June 2006 Church & State | Featured

This special issue of Church & State takes a look at the top 10 Religious Right groups in America. It is only fitting, therefore, that we provide 10 things you can do to oppose the Religious Right.

1. Be active in Americans United. If you are not a member, become one. Support AU financially. Sign up for AU’s Activist Network at AU’s Web site: www.au.org/register. Join an AU chapter if there is one in your area. If not, consider forming one.

2. Get involved politically. Register to vote and pay attention to what candidates say about church-state issues. Attend voter forums and ask questions. Participate in voter registration and get-out-the-vote drives. (Note: You may do what you want in politics as a private citizen, but remember that houses of worship and non-profit groups may not intervene in partisan politics.)

3. Speak out in public to defend the separation of church and state. Respond to letters to the editor attacking church-state separation or spreading misinformation about the principle. Remember that many people are undecided about these issues and need to see both sides.

4. Mobilize the faith community. If you attend a house of worship, ask your religious leaders to publicly support church-state separation. When religious leaders speak out in favor of church-state separation, it debunks the Religious Right canard that separation is hostile to faith.

5. Support public education. Pub­lic schools are often the Religious Right’s public enemy number one. Support public schools, even if you don’t have children attending them. Public education free from sectarian control is in everyone’s interest. Oppose Religious Right efforts to starve our schools by denying them an adequate tax base.

6. Expose Religious Right extremism. Remind your friends and neighbors that the Religious Right holds extreme views, far outside the mainstream. Use Church & State and the AU Web site to demonstrate the theocratic goals of the Religious Right.

7. Educate the public. Find out if your local public library will accept a free subscription to Church & State. Also consider donating books that promote AU’s point of view.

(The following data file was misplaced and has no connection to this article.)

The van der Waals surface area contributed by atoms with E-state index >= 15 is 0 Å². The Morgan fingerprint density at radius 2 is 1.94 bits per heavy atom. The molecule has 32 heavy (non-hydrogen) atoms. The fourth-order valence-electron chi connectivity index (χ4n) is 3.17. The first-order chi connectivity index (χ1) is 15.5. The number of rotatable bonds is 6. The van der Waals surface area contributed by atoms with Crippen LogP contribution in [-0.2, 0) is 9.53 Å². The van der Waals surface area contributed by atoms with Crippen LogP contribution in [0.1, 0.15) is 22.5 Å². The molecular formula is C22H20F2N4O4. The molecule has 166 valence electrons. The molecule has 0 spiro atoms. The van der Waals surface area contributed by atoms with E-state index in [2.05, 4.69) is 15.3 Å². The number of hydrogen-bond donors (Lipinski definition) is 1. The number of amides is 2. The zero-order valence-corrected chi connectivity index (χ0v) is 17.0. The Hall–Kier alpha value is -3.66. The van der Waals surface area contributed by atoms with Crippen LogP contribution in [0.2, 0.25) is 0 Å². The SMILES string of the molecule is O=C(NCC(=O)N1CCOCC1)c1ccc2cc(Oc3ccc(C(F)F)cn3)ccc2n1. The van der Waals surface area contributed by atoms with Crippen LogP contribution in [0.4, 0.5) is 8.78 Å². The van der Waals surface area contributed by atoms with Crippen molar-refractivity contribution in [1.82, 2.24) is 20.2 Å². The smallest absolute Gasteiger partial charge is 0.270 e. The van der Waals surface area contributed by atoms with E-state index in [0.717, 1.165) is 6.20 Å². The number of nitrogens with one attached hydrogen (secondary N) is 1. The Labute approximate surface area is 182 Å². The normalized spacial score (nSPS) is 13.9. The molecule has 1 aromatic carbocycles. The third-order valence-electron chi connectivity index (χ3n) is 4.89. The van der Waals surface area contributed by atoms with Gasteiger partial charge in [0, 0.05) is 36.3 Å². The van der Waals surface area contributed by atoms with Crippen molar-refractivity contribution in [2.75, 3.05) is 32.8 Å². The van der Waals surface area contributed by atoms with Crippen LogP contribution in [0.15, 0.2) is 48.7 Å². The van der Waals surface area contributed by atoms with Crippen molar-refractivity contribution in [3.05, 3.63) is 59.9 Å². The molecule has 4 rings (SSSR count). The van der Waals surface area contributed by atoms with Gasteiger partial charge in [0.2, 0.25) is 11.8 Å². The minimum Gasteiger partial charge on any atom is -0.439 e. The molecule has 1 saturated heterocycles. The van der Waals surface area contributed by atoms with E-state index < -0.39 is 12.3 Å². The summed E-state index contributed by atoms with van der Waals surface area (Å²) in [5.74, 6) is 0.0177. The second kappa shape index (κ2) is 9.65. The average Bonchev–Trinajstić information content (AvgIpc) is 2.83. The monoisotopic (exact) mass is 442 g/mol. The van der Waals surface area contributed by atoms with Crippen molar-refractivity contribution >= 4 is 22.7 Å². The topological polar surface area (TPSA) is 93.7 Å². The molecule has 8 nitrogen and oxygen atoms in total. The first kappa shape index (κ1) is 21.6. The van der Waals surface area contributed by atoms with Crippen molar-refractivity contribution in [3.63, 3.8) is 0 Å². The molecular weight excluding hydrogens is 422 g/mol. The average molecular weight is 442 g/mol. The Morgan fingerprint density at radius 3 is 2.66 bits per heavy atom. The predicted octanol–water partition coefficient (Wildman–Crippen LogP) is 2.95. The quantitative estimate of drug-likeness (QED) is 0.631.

8. Contact your member of Con­gress. If legislation is introduced that threatens the separation of church and state, speak up. Write a letter, send an e-mail or send a fax to your senators and representative in the House. Let him or her know where you stand. (AU’s Church-State Action Center can help you with this. Go to www.au.org and click on “Legislative Action.”)

9. Speak to your local lawmakers. If there is a church-state controversy in your community, speak up. Address lawmakers at a public meeting. Gather supporters to your side. For more advice, contact Americans United.

10. Report a violation of church-state separation. If you are concerned that an action or legislation in your local public schools, local government or state government may violate separation of church and state, report it to Americans United’s Legal Department. Go to www.au.org and click on “In the Courts” and then “Report a Violation” for more information.

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Remember, Americans United has an array of publications, fact sheets and other materials to help you make the case for separation of church and state. For more information, e-mail AU at americansunited@au.org or call (202) 466-3234. You can also write Americans United at: 518 C St., N.E., Washington, D.C. 20002.